A traditional infill home is coming to a new split lot on NE 75th Ave. The new house is located between E Burnside and NE Glisan, at 342 NE 75th Ave.
The new single-family residence is being built on a new lot, split from 352 NE 75th Ave. That existing house is currently for sale and includes an easement for the driveway. The driveway runs along the south side of the building and ends in a parking pad in the back of the house. Part of the driveway is on 342 NE 75th Ave’s property.
The new house will be 20 feet wide at the front, with the majority of the first floor being taken up by a sing car garage. The front door leads to a long hallway. To the left of the hallway are the stairs up to the second story and a coat closest. Just pass the hallway there is an open kitchen to the right and a half bathroom to the left. At the back of the first floor are a great room and dining room combination. The dining room pushes out to the south with two large windows. This feature adds another foot to the width. The southeast corner of the first floor is notched, to provide a four and a half foot by seven and a half foot covered patio. The great room features a direct vent fireplace, on the north wall.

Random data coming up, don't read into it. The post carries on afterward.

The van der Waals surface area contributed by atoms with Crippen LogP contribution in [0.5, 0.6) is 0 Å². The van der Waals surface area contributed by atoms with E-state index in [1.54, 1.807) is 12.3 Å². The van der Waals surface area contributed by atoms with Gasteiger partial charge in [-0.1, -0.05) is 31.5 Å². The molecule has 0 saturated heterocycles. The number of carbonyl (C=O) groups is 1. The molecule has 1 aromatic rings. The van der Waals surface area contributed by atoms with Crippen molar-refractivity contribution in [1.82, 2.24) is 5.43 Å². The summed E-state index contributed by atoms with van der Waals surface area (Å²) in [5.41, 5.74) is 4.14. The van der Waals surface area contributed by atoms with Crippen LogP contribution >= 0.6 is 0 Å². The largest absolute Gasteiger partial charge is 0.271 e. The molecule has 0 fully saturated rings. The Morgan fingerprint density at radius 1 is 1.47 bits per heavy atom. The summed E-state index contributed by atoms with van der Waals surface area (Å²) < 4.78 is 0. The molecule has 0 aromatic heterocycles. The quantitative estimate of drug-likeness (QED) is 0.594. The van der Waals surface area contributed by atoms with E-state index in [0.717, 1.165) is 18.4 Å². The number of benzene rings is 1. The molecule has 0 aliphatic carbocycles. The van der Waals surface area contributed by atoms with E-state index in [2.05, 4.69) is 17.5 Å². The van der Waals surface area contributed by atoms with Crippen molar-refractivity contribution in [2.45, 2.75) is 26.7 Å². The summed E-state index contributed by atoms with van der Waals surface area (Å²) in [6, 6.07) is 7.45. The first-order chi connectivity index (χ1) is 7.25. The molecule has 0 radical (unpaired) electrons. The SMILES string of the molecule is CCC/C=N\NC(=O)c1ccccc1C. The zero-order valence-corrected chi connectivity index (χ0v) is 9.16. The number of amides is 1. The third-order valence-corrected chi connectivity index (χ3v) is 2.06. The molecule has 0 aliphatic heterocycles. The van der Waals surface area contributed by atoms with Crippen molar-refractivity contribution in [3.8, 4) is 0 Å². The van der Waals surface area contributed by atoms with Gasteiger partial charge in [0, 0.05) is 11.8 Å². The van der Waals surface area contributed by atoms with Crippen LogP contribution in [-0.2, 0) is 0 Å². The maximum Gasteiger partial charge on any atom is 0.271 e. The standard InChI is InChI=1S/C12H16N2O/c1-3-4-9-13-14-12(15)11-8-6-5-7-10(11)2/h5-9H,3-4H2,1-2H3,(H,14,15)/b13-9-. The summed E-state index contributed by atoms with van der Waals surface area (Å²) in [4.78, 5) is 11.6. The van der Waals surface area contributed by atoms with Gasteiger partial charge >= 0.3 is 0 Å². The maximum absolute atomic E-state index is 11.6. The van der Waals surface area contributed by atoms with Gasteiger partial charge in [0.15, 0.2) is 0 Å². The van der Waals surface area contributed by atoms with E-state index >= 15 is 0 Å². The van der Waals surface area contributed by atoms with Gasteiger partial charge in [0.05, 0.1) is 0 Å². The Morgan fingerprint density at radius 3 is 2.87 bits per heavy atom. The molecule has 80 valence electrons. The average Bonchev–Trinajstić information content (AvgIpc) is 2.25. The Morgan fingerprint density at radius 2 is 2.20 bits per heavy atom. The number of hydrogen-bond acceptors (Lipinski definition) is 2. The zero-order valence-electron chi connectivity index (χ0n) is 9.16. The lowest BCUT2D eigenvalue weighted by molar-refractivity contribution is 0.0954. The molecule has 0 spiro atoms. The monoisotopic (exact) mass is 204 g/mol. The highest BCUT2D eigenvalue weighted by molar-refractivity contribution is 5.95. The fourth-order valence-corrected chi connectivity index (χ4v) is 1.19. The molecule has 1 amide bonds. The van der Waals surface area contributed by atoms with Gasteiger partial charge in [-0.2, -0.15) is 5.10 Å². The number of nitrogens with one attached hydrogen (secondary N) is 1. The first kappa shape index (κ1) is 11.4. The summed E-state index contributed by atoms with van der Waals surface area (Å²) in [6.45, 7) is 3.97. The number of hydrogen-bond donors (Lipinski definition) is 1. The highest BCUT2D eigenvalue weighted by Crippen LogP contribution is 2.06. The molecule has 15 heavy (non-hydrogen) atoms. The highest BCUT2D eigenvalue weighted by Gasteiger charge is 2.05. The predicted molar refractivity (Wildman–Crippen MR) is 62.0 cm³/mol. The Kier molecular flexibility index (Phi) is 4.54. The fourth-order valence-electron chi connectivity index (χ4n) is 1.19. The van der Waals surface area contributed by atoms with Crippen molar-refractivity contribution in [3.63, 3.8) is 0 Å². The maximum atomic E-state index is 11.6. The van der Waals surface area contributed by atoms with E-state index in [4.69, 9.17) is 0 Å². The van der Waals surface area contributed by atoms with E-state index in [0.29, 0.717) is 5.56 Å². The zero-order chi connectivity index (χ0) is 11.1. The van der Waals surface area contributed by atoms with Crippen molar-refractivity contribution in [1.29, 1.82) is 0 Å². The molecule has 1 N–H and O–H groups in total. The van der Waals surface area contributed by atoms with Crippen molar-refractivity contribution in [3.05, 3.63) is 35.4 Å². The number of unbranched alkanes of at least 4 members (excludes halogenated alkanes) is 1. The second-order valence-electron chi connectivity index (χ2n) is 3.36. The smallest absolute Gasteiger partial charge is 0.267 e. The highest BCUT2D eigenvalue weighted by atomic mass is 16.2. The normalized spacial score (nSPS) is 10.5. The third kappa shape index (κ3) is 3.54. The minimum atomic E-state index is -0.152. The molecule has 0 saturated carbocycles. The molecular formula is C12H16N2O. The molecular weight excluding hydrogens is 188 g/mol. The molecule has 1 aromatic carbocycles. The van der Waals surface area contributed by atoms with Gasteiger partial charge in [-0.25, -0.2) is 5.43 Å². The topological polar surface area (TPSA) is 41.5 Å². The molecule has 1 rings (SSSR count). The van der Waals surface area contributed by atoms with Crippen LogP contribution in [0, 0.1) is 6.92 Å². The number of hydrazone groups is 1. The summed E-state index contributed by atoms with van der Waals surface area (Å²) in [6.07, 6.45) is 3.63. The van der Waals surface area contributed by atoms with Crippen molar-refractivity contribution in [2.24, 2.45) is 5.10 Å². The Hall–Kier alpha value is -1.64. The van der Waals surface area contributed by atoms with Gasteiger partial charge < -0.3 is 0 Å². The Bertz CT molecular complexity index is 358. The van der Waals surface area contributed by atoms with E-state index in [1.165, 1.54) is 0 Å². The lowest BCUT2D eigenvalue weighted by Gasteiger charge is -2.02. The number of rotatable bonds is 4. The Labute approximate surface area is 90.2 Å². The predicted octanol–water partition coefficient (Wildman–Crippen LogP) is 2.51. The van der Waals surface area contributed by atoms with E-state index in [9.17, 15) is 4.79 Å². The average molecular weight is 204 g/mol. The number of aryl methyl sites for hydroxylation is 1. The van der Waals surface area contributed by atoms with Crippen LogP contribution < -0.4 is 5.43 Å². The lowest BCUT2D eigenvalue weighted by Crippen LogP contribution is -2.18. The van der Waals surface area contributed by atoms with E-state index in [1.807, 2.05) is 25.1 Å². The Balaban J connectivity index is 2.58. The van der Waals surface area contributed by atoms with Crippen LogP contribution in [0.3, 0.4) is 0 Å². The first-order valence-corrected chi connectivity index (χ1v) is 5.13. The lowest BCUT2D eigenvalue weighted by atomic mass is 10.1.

At the top landing of the second floor stairs, is a doublewide laundry closet. The front of the second floor has the master bedroom with a walk-in closet and a three quarters master bathroom. Centered on the south side of the second floor is the full bathroom, to be shared by two standard bedrooms. Those bedrooms evenly split the back half of the second floor.
The primary roof has its ridge line span the short width of the building. A smaller front-facing gable roof covers the master bedroom and garage, which both project five feet forward from the house. This roof orientation is becoming more common with skinny houses. Compared to the ridge line running the length of the building and all gable ends facing the street.
Rotating the roof peek 90 degrees, creates a taller center point in the attic. That added space is being used to house the water heater and furnace. Most often those units would be located in the garage. There is a tankless water heater wall mounted in the garage. It is most likely dedicated to first floor use.
This new house should fit comfortably between its neighbors. It is not too skinny, nor is it a radical design that will look out of place. The one missed opportunity comes from the driveway easement. If only that could have been shared between both houses. That would have facilitated the garage placement in the back of the house. Design where the front of the house can be more active, allows the house to contribute to the neighborhood character. An important feature particularly as density increases.